I am on this bike ride - the Allegheny Passage - not for the casual rider. 50 miles a day is quite a bit and my first day was a relentless 1%+ grade (doesn't sound like much but for 50 miles you can feel it). Of course I did not train and my legs and backside told me so. But, I am here to report it so that's a good thing. My traveling companions LD, DK, and EK like to travel @ 13 mph. Now, that's a tad fast I think - not huffin' puffin' but lets you know it. Why? There is a reason - limits time on your as_ mostly, which makes sense. LD is the taskmaster. It feels so good to stop. I have enjoyed the scenery though - very good and is shady and not too hot. Mostly cloudy in fact which brings me to why I'm at a computer rather than camping as planned. About 1600 yesterday the sky opened up (and I don't mean the clouds cleared) mucho agua mucho mucho for 1/2 hr+. We rode w/me in the lead at 12mph. Kept warm until we stopped. Got drenched. Our stuff was mostly in plastic and some stayed dry - others not, incl my wallet, (not). Then the sun came out & it was quite nice. We rode on to our planned destination for the night - the longest 7 miles I ever saw! At the little town of Rockwood PA we saw a B&B which looked all so inviting in the late afternoon sun. (lot's of biker's there too - wonder why?) We continued along the trail for 1/2 mile to the chosen CG. Yuck, dark (and wet of course) but 10 smackers P/P and no H2O or showers, pit johns. Had to ride about 3/4 miles for those ammenities (incl. however). I felt they could stick it ___ ___ ___ ___ ____. Went to B&B, no room at the inn. Asked in store - another CG just 3 miles aways (that's a bunch and 'up the hill') - but they had been known to come pick up people - glory be. Called and got a recording. Checked tourist brouchure and after a few other frustrating phone calls (cells don't work by the way) went to the place where the washrooms are for the expensive CG. They had room in their guesthouse (sans breakfast so not a B&B we were told). That was way over 100 greenbacks for 4 dirty bikers but we were stuck. Ride on 10 more miles to another town? Dark clouds now building. LD and I were in the 'it's the principle of the thing' mood. It was getting about 7PM now and our level headed DK said let's get the guesthouse. That done we washed the sand off our bikes and get them under the porch and gear inside before more raindrops fell. Good decision. The room is a whole house! Gameroom w/pool (billiards) in the basement too. Even a computer. Take Care - RH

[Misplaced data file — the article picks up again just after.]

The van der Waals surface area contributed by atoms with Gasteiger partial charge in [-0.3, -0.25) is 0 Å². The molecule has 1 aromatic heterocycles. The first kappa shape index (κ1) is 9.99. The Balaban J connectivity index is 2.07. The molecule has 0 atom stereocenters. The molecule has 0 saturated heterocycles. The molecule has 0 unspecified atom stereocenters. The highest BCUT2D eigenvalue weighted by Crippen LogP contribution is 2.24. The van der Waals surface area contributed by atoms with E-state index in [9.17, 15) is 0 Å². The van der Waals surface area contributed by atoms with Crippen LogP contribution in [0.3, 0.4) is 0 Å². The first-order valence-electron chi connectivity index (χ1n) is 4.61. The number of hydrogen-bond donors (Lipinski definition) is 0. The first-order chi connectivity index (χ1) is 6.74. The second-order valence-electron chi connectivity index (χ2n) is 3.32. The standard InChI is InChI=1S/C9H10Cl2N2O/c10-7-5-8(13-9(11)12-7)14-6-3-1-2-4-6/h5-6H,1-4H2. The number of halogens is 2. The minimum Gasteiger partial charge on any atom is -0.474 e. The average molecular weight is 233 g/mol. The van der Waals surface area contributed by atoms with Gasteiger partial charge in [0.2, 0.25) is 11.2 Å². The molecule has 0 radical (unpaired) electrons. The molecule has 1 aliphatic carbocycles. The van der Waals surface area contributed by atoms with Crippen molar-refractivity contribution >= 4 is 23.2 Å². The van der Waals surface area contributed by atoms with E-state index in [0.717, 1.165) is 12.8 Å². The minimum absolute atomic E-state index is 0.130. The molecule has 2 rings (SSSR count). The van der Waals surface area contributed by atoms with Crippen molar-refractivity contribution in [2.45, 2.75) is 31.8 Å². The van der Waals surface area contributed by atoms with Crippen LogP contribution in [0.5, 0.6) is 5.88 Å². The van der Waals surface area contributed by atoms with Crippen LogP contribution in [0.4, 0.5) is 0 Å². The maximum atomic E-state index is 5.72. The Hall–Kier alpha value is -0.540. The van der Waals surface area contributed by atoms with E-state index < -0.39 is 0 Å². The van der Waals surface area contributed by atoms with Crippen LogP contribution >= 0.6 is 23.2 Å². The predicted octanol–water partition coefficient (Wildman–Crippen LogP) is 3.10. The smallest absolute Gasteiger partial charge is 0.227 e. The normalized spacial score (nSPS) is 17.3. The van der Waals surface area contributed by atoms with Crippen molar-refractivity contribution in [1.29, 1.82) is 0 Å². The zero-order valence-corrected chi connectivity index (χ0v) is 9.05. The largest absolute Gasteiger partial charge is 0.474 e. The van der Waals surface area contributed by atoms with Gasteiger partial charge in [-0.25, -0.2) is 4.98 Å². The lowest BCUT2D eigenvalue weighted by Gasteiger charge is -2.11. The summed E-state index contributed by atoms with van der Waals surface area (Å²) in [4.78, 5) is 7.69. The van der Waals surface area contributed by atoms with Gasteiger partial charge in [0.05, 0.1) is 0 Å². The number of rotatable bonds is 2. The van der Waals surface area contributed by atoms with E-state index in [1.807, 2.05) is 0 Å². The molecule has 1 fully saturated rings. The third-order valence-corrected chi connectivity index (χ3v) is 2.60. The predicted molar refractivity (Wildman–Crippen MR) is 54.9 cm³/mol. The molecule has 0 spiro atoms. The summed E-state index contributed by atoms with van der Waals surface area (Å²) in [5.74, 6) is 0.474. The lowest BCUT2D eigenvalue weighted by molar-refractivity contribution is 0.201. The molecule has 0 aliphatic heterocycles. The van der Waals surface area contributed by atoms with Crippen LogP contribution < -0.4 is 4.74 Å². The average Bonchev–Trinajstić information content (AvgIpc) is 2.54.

Tuesday, July 08, 2008

Okay, thanks to an article from Adventure Cycling, four of us investigated and then set out on the approximately 320 mile trail from Pittsburgh to Washington, DC. Here is our story...

Saturday, June 28th, 2008 (McKeesport - Connellsville)
The trail from Pittsburgh to McKeesport is not yet finished. That part continues to move back and forth from trail to road. As a result, we started at McKeesport. We arrived here in a Honda CRV, with two bikes (front tires removed) inside and two in a Rocky Mount rack on top. A friend (RH) dropped us off, will drive to Connellsville, drop his bike there at River's Edge Campground, drive to Hancock, leave the car, take a shuttle to the Amtrak station, the train back to Connellsville and then get a ride back to his bike. Very convoluted, but there is a reason to his madness.
We spent a considerable amount of time configuring the bikes, sorting out which bungees would work best with which baggage/racks and which small bags were unneeded. Starting time was approximately 11:30am.

It is possible we did not start in the right place in McKeesport, but the marina in which we started was not bicyclist friendly. There appear to be only two bike trail parking spaces, no bathrooms and no water. A few miles down the trail in Boston was a park which made up for these deficits. The trail here is moderately well marked, though we chose the GAP trail (East side of the river) instead of the Youghiogheny which would have taken us across the river. No big deal, but we may have had a slightly nicer trail on the other side.

We lunched at West Newton in the Trailside restaurant/bike shop, as it conveniently rained during our meal. There were three men there, a father and two adult sons, who were en route to California. They were shunning the Adventure Cycling route so they would be novelties. The journey is to promote the active participation of fathers in the lives of their children. They were plotting and watching the weather via an armored laptop.

As we left, two women on the deck above poured water down on us from above, oblivious to the fact that the deck was not solid and was situated above a bike rack. A little funny; at least it was not soda.

At the River's Edge Campground (6:00), the only reason we realized we had arrived was that my rescue bike, which RK is riding, was locked at the side of the trail. If he hadn't locked it there we would have passed by and needed to double back. It rained on and off, but EK (14 years old) had managed to put the tent up in between. We ordered food from a pizzeria, showered and did laundry. Setting a clothesline was a waste of effort- we had to take it all down and use a dryer. At about 11:00pm one of the owners/managers went to the Amtrak station and brought RH back. I thought this was truly amazing kindness. Trains come through on the other side of the river about every 2 hours.